But when he sees that classic action movie staple, the sexually harassing assholes, he quietly leaves his beer on the bar and intervenes. He gets a few oneliners in and a good badass moment near the end when he crawls out from a pile of shoulda-killed-him, covered head-to-toe in oil, and patiently asks to continue the fight.

I don’t know, man. It doesn’t hold a candle to BLOOD AND BONE, and it doesn’t have the quirkiness or stylistic originality of FIGHTING. But somehow somebody made another surprisingly solid movie about that same topic of underground fighting, and somehow it’s interesting not as much for the action as for the drama. I found myself genuinely caring what happens to the characters. I credit the charisma of Austin, Goggins and Vandervoort, and the screenplay by Frank Hannah (the guy who wrote THE COOLER). Give Stone Cold some better fight choreography and keep going in this direction, I think you’ll really have something.

If you enjoyed this title, IMDb’s database also recommends ALL QUIET ON THE WESTERN FRONT.


This entry was posted on Monday, August 9th, 2010 at 12:17 am and is filed under Action, Reviews. You can follow any responses to this entry through the RSS 2.0 feed. You can skip to the end and leave a response. Pinging is currently not allowed.

37 Responses to “Damage”

  1. Fantastic. I always thought Austin would work as an actor – I’ll have to try and track this down, and rewatch All Quiet On the Western Front.

  2. Ace Mac Ashbrook

    August 9th, 2010 at 1:15 am

    Its got Walton Goggins in it? I’m sold. Also quite like the idea of Austin playing a stoic badass.

  3. It’s Walton Goggins from “The Shield”. At least mention something he was in that is worth watching, not shit like “Predators” and the average “Justified”.

  4. Am I the only one who thinks that Walton Goggins looks exactly like his name? I mean, if I would make a movie with a character in it named “Walton Goggins”, I would cast someone who looks exactly like this.

  5. Heh, Vern’s THE EXPENDABLES poster now looks like The Bride’s hit list in KILL BILL. Maybe he’ll go for Jet Li next in his roaring rampage of reviews!

  6. shane – pretty sure it’s the same walton goggins. I will look it up.

  7. nope – I looked it up, Walton Goggins is not in “the shield.” He is in predators, Justified and Damage. Maybe you’re thinking of Walter Googles.

  8. from the writer of THE COOLER eh? does Maria Bello show her bush and get slapped with an NC-17 rating?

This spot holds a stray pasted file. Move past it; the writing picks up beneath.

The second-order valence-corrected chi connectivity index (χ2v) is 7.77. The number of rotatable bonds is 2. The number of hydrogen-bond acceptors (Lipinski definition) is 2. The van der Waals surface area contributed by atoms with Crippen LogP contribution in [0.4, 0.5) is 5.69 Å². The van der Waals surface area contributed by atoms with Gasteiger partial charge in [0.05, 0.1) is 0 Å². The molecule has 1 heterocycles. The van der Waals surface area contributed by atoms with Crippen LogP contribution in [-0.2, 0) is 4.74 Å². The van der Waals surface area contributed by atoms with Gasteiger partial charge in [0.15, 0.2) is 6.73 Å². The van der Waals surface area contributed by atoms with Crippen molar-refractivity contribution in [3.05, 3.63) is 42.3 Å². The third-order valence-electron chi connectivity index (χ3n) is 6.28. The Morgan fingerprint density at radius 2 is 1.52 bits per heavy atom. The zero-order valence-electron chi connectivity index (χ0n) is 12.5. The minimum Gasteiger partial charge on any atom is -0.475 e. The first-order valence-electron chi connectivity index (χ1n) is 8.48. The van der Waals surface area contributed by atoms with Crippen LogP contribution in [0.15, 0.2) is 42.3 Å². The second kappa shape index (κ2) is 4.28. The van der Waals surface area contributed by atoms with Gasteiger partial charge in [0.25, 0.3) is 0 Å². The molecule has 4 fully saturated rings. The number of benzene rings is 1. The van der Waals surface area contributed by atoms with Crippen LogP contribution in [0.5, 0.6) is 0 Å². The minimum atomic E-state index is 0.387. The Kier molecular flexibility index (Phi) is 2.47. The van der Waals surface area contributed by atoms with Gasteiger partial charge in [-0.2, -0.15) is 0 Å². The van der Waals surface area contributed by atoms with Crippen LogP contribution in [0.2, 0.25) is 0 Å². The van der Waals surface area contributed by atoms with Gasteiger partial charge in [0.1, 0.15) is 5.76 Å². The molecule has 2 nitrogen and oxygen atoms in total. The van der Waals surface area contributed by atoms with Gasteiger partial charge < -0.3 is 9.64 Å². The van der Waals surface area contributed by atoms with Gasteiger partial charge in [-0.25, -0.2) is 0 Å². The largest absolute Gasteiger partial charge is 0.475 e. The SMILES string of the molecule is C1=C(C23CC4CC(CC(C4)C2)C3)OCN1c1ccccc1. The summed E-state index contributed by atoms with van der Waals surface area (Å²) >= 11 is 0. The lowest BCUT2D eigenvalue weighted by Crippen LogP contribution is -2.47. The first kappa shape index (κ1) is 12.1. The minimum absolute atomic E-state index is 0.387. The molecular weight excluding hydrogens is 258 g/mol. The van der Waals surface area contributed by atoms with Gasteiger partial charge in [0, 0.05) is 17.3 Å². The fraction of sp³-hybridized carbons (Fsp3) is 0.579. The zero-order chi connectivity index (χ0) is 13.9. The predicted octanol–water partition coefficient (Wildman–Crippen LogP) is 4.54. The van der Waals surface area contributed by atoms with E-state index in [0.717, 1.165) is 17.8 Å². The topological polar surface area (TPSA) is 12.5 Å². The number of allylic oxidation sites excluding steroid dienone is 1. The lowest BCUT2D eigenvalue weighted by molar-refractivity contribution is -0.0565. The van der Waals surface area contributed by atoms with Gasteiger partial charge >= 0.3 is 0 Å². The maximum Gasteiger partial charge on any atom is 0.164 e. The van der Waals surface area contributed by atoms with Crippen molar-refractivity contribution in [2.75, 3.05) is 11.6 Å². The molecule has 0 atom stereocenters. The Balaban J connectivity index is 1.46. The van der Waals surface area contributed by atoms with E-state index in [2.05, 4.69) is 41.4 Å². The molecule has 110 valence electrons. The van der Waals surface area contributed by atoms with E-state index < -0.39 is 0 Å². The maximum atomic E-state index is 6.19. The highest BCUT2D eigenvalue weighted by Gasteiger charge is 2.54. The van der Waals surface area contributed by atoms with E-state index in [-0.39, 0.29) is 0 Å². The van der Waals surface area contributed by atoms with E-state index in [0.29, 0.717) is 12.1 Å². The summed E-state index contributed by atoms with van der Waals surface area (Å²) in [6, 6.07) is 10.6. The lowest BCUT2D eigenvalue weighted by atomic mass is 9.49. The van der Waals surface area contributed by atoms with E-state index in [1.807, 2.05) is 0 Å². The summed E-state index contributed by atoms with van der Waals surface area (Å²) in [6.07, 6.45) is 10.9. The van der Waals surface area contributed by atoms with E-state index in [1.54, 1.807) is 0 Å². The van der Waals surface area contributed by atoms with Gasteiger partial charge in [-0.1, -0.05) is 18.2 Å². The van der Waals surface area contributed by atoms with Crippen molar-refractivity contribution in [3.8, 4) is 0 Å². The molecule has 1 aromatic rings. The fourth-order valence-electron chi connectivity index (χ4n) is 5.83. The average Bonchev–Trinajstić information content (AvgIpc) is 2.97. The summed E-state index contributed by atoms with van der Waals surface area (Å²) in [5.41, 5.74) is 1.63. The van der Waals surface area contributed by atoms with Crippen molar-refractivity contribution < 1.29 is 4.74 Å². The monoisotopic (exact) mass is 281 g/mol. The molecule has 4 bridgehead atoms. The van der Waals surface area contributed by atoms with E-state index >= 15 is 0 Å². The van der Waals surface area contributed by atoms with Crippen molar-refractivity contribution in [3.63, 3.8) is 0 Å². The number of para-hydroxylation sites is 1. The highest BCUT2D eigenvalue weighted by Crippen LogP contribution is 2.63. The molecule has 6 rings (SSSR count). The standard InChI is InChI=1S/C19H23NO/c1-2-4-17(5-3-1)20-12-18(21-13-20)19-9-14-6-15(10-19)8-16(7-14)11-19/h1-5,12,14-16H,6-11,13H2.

9. Ace Mac Ashbrook

    August 9th, 2010 at 5:56 am

    What are they? The Goggins brothers? I thought it was the same guy from The Shield that was in Justified.

  10. Theres like 6 dudes left on that poster not crossed off, gunna be a busy week for reviews eh Vern.

  11. Ace, Vern is just fucking with you. It’s the same guy from The Shield.

  12. Ace Mac Ashbrook

    August 9th, 2010 at 8:00 am

    Cheers Lawrence, checked it out after posting and realised I took the bate like an asshole. Still, the Goggins brothers has a ring to it.

  13. Yesterday when I posted that I wanted to see Stone Cold in a movie where he just got out of prison and wanted to settle down but instead he had to fuck shit up, I had no idea this movie existed. I meant more of thing where it’s a small southwestern town and the sheriff is always giving him a hard time and then the local bigwig wants to buy Stone Cold’s family farm but he won’t sell so he sends some roughnecks around to give him a talking to and then things escalate from there. You know, Action Movie Plot #2. I think he’d be perfect for it because he seems like such a regular blue-collar joe despite being a gigantic musclebound motherfucker.

  14. “Stone Cold is not exactly the type to start a successful software company or make wise investments that pay off,”
    though he does apparently collect antiques as a hobby and one of his favourite words to use is “trepidation”, according to Mick Foley’s autobiography. Of course, for all I know, he just bought those antiques to use for the *Glass Shatters* sound effect in his entrance theme.

  15. Hey Vern, what do you mean by “no lame jokes about fancy lattes”? Is this one of the few tough guy movie cliches I’m not aware of? What other movies does it occur in?

  16. Jareth Cutestory

    August 9th, 2010 at 10:39 am

    Blitzkrieg: I think Vern was referring to one of the lazy signifiers that many films use to indicate that their film takes place in Seattle, ie. everyone there drinks fancy coffee drinks. The city is the home of Starbucks, after all. And FRAZIER probably didn’t help things either.

  17. That’s right, the latte thing is not so much something from movies, but a stereotype about Seattle. I’m not saying it’s entirely untrue, because saying there are coffee shops and carts on every block is not that huge of an exaggeration, and plain old drip coffee like you get at Dunk’n Donuts or something is not as common here. But you get sick of hearing about it so it’s refreshing to see a movie set in Seattle making references to coffee without going for those types of jokes.